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Introduction to Terrorism Studies

Module titleIntroduction to Terrorism Studies
Module codeSOC2112
Academic year2020/1
Module staff

Dr Lewys Brace (Convenor)

Mrs Katharine Boyd (Convenor)

Duration: Term123
Duration: Weeks



Number students taking module (anticipated)


Description - summary of the module content

Module description

This Q-Step module will expose you to the controversial topic of terrorism and how research is conducted on this subject. You will learn about the history of political and religiously motivated violence, the subjective and debated definition of terrorism, as well as rates and trends of terrorism. You will learn about major data sources used to analyze the subject, and you will be introduced to quantitative methods. You will be taught basic statistical analysis with terrorism data. This module is suitable for specialist and non-specialist students and has no prerequisite modules.

Module aims - intentions of the module

This module is an introduction to terrorism studies. We will discuss the major data sources used to empirically examine terrorism, the rates and trends in terrorism cross-nationally, whether groups differ in how they operate, the geopolitical factors that influence terrorism, as well as policy implications.

Intended Learning Outcomes (ILOs)

ILO: Module-specific skills

On successfully completing the module you will be able to...

  • 1. Demonstrate knowledge of terrorism: the history, as well as rates and trends over time
  • 2. Demonstrate an understanding of data sources used to study terrorism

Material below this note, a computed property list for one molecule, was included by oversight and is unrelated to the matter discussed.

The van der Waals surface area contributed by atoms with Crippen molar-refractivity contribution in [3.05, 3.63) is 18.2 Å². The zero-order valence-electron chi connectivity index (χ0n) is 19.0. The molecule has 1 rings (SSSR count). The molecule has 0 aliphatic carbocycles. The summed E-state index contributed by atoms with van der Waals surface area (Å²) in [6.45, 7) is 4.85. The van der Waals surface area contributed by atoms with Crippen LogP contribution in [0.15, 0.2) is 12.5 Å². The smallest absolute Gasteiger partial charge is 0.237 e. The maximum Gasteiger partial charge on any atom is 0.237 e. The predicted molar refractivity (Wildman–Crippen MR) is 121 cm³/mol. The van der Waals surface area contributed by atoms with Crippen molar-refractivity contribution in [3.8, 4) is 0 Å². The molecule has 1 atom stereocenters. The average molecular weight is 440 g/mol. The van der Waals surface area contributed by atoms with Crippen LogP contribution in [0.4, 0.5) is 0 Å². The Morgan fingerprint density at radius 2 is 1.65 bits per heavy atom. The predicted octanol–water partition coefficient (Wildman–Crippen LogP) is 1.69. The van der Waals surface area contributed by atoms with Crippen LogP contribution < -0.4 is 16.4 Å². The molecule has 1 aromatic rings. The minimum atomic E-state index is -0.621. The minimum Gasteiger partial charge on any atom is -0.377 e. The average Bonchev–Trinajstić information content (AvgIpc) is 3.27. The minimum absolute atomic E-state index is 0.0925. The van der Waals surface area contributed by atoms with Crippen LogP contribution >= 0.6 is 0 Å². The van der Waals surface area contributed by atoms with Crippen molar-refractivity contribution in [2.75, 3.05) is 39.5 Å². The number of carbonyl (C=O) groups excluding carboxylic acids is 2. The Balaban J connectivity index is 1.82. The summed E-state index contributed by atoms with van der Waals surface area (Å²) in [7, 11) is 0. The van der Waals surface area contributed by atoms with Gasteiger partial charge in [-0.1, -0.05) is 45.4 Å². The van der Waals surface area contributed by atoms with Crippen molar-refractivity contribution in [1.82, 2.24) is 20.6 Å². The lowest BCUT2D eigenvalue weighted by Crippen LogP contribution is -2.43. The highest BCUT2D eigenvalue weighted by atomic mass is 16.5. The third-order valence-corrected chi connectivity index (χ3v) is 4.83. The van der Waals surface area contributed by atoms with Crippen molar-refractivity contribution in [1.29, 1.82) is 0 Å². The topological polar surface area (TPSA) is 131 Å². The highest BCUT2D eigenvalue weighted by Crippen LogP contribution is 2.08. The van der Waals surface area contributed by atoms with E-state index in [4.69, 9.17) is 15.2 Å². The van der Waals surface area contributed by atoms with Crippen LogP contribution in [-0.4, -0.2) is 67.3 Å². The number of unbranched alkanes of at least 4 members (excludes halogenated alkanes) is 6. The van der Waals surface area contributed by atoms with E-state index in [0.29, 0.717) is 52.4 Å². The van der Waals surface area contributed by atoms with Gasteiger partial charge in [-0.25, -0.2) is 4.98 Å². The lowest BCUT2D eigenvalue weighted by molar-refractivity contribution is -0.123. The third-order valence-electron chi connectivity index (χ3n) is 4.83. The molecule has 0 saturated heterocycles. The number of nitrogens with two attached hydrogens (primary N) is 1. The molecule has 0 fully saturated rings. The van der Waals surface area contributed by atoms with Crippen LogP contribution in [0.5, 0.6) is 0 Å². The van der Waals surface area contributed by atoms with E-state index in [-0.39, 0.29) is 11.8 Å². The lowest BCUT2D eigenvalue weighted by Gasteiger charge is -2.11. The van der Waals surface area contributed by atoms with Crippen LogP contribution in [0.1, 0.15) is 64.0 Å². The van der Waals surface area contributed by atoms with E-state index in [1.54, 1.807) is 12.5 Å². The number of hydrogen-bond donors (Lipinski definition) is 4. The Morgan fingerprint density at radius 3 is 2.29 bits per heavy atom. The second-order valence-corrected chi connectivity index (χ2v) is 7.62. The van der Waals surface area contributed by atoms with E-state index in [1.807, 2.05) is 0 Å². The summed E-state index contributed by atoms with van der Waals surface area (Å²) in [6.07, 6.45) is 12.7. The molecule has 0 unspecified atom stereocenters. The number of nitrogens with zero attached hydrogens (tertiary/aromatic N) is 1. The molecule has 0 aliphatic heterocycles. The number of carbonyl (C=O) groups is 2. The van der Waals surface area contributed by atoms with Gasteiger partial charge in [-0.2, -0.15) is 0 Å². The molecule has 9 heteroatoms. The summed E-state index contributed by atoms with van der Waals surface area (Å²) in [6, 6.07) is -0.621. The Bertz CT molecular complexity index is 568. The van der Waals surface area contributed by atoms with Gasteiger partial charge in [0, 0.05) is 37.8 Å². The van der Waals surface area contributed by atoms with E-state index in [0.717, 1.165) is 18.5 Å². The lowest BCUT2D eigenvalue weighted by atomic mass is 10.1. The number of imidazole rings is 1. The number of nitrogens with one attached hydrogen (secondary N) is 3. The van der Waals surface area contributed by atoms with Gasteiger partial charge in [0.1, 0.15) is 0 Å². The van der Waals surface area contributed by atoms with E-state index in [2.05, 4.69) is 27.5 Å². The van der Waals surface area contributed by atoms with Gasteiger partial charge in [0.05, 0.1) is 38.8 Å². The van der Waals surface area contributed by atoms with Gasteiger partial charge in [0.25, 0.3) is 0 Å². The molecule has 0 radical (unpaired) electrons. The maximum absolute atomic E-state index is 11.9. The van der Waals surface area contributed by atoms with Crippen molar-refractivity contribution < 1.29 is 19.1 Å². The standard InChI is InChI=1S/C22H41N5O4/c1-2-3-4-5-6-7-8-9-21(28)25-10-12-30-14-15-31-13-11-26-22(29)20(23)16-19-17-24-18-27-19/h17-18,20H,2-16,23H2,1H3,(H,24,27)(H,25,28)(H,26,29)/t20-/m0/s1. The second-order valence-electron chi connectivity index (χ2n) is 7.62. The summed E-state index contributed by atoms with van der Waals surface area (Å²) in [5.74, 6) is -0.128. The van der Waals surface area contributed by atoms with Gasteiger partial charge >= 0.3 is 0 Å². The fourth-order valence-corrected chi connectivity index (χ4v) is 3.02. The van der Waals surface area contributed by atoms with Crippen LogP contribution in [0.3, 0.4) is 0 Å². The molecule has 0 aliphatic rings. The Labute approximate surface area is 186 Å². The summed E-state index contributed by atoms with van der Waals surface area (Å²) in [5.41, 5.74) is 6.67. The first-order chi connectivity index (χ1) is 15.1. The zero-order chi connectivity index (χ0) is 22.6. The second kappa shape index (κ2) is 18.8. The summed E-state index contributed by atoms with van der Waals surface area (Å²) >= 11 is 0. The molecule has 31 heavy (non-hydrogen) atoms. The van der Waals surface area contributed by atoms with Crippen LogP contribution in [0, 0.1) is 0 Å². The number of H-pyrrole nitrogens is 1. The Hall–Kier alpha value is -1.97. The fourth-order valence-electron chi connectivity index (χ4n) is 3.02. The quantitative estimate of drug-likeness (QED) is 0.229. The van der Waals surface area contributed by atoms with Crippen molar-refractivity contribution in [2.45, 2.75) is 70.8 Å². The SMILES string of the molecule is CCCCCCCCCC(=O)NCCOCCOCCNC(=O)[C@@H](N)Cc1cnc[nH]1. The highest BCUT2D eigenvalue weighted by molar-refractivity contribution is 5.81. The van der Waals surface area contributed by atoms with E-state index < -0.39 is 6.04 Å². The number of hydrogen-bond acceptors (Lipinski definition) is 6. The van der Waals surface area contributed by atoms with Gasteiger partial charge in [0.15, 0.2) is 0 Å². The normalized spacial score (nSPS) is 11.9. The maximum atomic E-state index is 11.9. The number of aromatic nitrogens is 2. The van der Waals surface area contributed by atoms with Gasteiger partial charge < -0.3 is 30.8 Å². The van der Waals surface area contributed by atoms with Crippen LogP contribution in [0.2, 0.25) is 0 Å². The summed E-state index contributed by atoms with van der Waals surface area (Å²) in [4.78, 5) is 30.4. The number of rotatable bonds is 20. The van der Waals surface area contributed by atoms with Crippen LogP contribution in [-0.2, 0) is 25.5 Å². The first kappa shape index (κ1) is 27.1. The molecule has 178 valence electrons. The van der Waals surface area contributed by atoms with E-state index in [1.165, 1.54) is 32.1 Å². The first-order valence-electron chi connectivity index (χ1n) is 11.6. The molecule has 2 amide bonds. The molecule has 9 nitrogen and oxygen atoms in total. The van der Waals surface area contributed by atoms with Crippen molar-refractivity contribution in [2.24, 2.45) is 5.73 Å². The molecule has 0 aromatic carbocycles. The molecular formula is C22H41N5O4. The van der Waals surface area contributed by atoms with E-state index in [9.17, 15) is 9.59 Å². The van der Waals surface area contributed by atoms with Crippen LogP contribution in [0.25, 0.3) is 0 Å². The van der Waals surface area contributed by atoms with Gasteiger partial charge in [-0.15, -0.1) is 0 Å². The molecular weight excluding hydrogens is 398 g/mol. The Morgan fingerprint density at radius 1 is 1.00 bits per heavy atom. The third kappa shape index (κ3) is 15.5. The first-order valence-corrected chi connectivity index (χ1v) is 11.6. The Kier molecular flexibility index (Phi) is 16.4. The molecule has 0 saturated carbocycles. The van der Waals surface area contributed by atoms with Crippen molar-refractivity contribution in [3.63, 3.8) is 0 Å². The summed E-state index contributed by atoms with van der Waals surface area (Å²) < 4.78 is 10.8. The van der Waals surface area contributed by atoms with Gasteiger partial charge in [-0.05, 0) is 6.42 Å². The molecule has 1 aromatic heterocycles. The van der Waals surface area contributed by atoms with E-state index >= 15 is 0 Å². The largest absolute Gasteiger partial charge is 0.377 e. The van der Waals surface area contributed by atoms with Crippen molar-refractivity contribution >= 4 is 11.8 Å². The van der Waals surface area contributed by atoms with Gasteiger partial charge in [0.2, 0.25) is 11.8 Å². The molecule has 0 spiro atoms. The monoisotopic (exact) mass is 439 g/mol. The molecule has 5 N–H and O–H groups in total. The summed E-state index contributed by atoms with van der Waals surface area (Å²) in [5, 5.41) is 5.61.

• 3. Assess how rates of terrorism differ among groups and across countries

ILO: Discipline-specific skills

On successfully completing the module you will be able to...

  • 4. Demonstrate understanding of key concepts pertaining to political and religiously motivated violence
  • 5. Demonstrate understanding of theories and arguments in the field
  • 6. Demonstrate a familiarity with the different methods of research in the field and their implications for relevant policy

ILO: Personal and key skills

On successfully completing the module you will be able to...

  • 7. Engage in group work to prepare presentations for class discussion
  • 8. Demonstrate knowledge of descriptive statistics using quantitative data and statistical tools
  • 9. Demonstrate written analytical skills by producing an essay on deadline

Syllabus plan

Syllabus plan

Whilst the module’s precise content may vary from year to year, it is envisaged that the syllabus will cover some or all of the following themes:

  • Definition debate
  • History of modern terrorism
  • Collecting data on terrorism
  • Analyzing terrorism data
  • Theoretical explanations for terrorism
  • Radicalization
  • Terrorist groups
  • Brief case study: Waves of Al Qaeda
  • Geopolitical factors
  • Research methods for the study of terrorism
  • Terrorism incident databases
  • Terrorism rates and trends
  • Counterterrorism implications
  • ISIS case study: group history, propaganda, violence trajectory

Learning and teaching

Learning activities and teaching methods (given in hours of study time)

Scheduled Learning and Teaching ActivitiesGuided independent studyPlacement / study abroad